Saturday, September 27, 2008

Once Upon An Island


I did most of my research and writing about Indigenous Tasmanians on Wednesday.  Then today (Friday) Tim tried to find Tasmania flights for us, and couldn't find anything at a good time with a good price.   I was a bit sad because I thought I wouldn't be able to visit my friend.    But also now that I've read about Tasmania, I really want to see it.   I mean I wanted to go before, but it was mostly just to see my friend.   Now I'm actually very interested in Tasmania.   I feel weird saying that because what I read was fairly negative.  Yet, somehow I now feel an attachment to Tasmania.    I guess there's something about learning the history of a place.  When I read about the history, I feel sort of like I'm there.   I guess it makes me feel connected?

Anyway, the good news is we did some more searching and found good flights.   We are all booked and ready to go!

So.....This is what I've learned so far:

Tasmanian Aborigines are called Palawa. So we have the Koori in NSW/Victoria, and the Palawa in Tasmania.

Some people consider the Tasmanian Aborigines to be extinct because the last full-blooded one died in 1876. This was Truganini.

Does one needed to be full-blooded in order to count as an Aborigine?

Does my son Jack not count as a "true" Jew because his father is not biologically Jewish?

I personally think race and pure-blooded status is less important than the transmission of culture.

I think I have more concern for cultural aspects of a group that are lost.

I think when we worry so much about full-blood and ethnic purity, we become racist and closed-minded. We start telling children who they can and cannot marry--regardless of who they love or who's a better match for them.

I do understand that in some cultures and subgroups, ethnic purity is important. It's just not for me. I guess because I believe in reincarnation and that has a huge effect on how you view people. I have no feelings of the Jews being MY people because I don't know if I was Jewish in a past life. I might have been Arab. I might have been German. I might have been a Koori.

There are many myths about Tasmanian Aborigines--that because they were separated from the mainland they were less advanced.  Isolated and backwards people-unable to start a fire or use stone tools.   Archaeological evidence has shown this to be wrong.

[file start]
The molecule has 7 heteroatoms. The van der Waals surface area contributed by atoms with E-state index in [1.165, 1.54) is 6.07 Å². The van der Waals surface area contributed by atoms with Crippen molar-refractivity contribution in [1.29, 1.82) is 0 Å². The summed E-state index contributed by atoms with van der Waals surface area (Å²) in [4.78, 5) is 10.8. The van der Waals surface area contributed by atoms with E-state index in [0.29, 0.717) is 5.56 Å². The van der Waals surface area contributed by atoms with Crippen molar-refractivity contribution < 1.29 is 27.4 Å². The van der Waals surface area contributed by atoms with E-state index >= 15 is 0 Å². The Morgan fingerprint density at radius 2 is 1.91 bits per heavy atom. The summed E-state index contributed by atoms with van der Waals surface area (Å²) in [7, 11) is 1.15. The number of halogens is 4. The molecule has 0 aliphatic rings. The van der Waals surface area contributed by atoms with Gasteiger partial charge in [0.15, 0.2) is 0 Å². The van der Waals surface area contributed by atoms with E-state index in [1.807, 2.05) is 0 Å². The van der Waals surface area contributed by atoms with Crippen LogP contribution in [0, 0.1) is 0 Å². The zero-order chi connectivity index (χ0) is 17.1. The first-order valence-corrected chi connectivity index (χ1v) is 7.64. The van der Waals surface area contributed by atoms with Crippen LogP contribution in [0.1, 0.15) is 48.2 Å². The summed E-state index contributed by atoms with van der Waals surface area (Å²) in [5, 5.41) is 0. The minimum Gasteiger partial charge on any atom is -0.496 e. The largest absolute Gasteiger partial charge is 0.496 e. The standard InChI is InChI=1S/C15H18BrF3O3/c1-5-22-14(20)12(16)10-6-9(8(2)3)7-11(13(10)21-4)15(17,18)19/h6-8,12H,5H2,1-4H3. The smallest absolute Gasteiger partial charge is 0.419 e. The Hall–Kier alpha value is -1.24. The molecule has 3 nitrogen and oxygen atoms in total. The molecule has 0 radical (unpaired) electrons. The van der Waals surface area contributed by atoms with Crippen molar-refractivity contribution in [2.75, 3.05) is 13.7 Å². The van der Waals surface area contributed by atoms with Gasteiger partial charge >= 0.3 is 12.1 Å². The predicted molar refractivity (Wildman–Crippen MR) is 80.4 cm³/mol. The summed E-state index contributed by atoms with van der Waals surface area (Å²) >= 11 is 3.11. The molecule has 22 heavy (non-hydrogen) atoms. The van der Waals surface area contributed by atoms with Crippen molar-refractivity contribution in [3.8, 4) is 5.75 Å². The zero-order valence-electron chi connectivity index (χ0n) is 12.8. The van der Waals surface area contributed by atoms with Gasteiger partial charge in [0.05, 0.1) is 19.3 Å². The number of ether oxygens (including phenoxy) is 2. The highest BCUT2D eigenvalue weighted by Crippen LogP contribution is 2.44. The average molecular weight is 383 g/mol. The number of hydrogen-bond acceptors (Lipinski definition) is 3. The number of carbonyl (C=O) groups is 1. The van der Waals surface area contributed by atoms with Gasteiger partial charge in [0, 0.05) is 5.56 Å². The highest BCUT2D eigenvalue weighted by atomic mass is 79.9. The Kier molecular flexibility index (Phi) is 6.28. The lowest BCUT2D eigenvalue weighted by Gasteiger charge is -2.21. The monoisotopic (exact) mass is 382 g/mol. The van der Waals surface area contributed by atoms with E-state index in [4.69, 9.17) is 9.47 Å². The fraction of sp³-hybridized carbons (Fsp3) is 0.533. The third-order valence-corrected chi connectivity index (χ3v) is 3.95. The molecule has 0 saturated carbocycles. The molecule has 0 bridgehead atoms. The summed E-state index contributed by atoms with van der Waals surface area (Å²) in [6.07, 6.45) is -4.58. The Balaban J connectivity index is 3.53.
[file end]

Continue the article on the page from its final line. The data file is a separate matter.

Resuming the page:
Here's some history stuff:

Between 1808-1823, the white men felt they were lacking in sexual partners so they kidnapped the Aboriginal women.

There was something called a black war between 1828-1832.  Bad bad stuff.

A Christian missionary guy named George Augustus Robinson convinced Aborigines to move to Flinders Island. This was in 1832. I guess he convinced them it would be safer? I do sort of remember reading about this elsewhere.  Three hundred went and two hundred and fifty of them died. I'm not sure if Robinson had the best of intentions and things went wrong. Or if his intentions were not good. I'll have to read more into this.

The survivors were brought back to the mainland. Since there were only about fifty left, they were no longer seemed as a threat. It seems instead they were seen as entertainment--put on display.

Bodies of the dead were not treated with respect and they were passed on to various museums. This is despite the fact that it was important in Palawa culture for the dead to be buried in their homeland.

In 1997, a formal apology was issued to the Tasmanians. This was mostly in regard to the stolen children.   Tasmania is the first state to offer financial compensation for the stolen generations. Good on them!

There are now 150,000 descendants of the Palawa. They may not be full-blooded, but they're still part of the clan.

Some people want to start genetic testing of people to prove whether or not they are really Palawa. Other people say genetics don't matter. It's more about a culture and spiritual connection.

I have torn feelings about that. On one hand, I do find genetics fascinating. On the other hand, should someone be excluded because of blood? If they look Palawa, feel Palawa, and act goodness let them be a Palawa.   Or whatever type of Aborigine they claim to be.....It gets a bit confusing.

There is a group called the Lie Pootah people who claim to be Aboriginal, but the Palawa believes they are not. It kind of reminds me of the lost tribes of Israel. 

The Palawa language disappeared for the most part, but some folks in the modern community are trying to resurrect language by using the few words they know.

Some words in the language (provided by Lord Wiki)


krakapaka-death (that's an awesome word for death)





Oh. Here we go. There are characters in Star Wars named Followers of Palawa. I wonder if it's a coincidence?  Maybe George Lucas was obsessed with Australia too!!

Some more Tasmanian History:

At one time, Tasmania was connected to the mainland. Then the rising of the sea took away the natural bridge connecting them.  The Tasmanians became a bit stranded.

Tasmania was visited by white dutch man named Abel Janson Tasman. How funny that he ended up on an island with his name! No, I'm joking. Ha ha. He found the country and then named it after himself.
Oh.  No.  Wrong.   Actually he wasn't that vain. He named the place Van Diemen's land after the guy who had sent him on the voyage.  Then later the name was changed to his name.  

The next white people to visit were the French.

Captain Cook did a quick drive by in 1777. This was seven years after he visited the mainland and eleven years before Philip brought the convicts over.

I like putting things in perspective.

Tasmania wasn't established as a colony for convicts until 1803.